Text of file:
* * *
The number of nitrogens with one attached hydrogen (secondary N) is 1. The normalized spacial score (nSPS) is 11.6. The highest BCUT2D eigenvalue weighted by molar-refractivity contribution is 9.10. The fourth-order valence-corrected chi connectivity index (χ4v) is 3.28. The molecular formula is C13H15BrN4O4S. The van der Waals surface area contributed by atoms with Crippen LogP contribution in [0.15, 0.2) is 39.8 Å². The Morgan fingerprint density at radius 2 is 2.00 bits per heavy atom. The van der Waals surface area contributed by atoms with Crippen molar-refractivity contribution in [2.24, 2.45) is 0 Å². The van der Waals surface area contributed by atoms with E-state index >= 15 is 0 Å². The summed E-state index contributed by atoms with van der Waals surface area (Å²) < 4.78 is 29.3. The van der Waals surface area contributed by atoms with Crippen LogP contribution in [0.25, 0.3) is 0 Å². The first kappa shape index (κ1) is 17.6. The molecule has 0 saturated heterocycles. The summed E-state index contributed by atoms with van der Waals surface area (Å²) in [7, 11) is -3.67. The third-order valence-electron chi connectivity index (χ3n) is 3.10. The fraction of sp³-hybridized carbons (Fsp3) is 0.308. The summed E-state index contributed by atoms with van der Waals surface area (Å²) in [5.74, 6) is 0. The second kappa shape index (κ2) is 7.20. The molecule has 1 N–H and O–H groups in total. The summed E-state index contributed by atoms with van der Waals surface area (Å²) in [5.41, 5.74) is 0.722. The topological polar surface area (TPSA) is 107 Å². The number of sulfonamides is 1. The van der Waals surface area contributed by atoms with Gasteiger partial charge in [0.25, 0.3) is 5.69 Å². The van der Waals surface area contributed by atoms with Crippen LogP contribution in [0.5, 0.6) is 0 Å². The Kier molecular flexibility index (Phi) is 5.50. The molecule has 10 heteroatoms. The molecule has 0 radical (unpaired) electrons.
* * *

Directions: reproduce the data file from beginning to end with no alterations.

The number of nitrogens with one attached hydrogen (secondary N) is 1. The normalized spacial score (nSPS) is 11.6. The highest BCUT2D eigenvalue weighted by molar-refractivity contribution is 9.10. The fourth-order valence-corrected chi connectivity index (χ4v) is 3.28. The molecular formula is C13H15BrN4O4S. The van der Waals surface area contributed by atoms with Crippen LogP contribution in [0.15, 0.2) is 39.8 Å². The Morgan fingerprint density at radius 2 is 2.00 bits per heavy atom. The van der Waals surface area contributed by atoms with Crippen molar-refractivity contribution in [2.24, 2.45) is 0 Å². The van der Waals surface area contributed by atoms with E-state index >= 15 is 0 Å². The summed E-state index contributed by atoms with van der Waals surface area (Å²) < 4.78 is 29.3. The van der Waals surface area contributed by atoms with Crippen LogP contribution in [0.25, 0.3) is 0 Å². The first kappa shape index (κ1) is 17.6. The molecule has 0 saturated heterocycles. The summed E-state index contributed by atoms with van der Waals surface area (Å²) in [7, 11) is -3.67. The third-order valence-electron chi connectivity index (χ3n) is 3.10. The fraction of sp³-hybridized carbons (Fsp3) is 0.308. The summed E-state index contributed by atoms with van der Waals surface area (Å²) in [5.74, 6) is 0. The second kappa shape index (κ2) is 7.20. The molecule has 1 N–H and O–H groups in total. The summed E-state index contributed by atoms with van der Waals surface area (Å²) in [5.41, 5.74) is 0.722. The topological polar surface area (TPSA) is 107 Å². The number of sulfonamides is 1. The van der Waals surface area contributed by atoms with Gasteiger partial charge in [0.25, 0.3) is 5.69 Å². The van der Waals surface area contributed by atoms with Crippen LogP contribution in [0.5, 0.6) is 0 Å². The Kier molecular flexibility index (Phi) is 5.50. The molecule has 10 heteroatoms. The molecule has 0 radical (unpaired) electrons.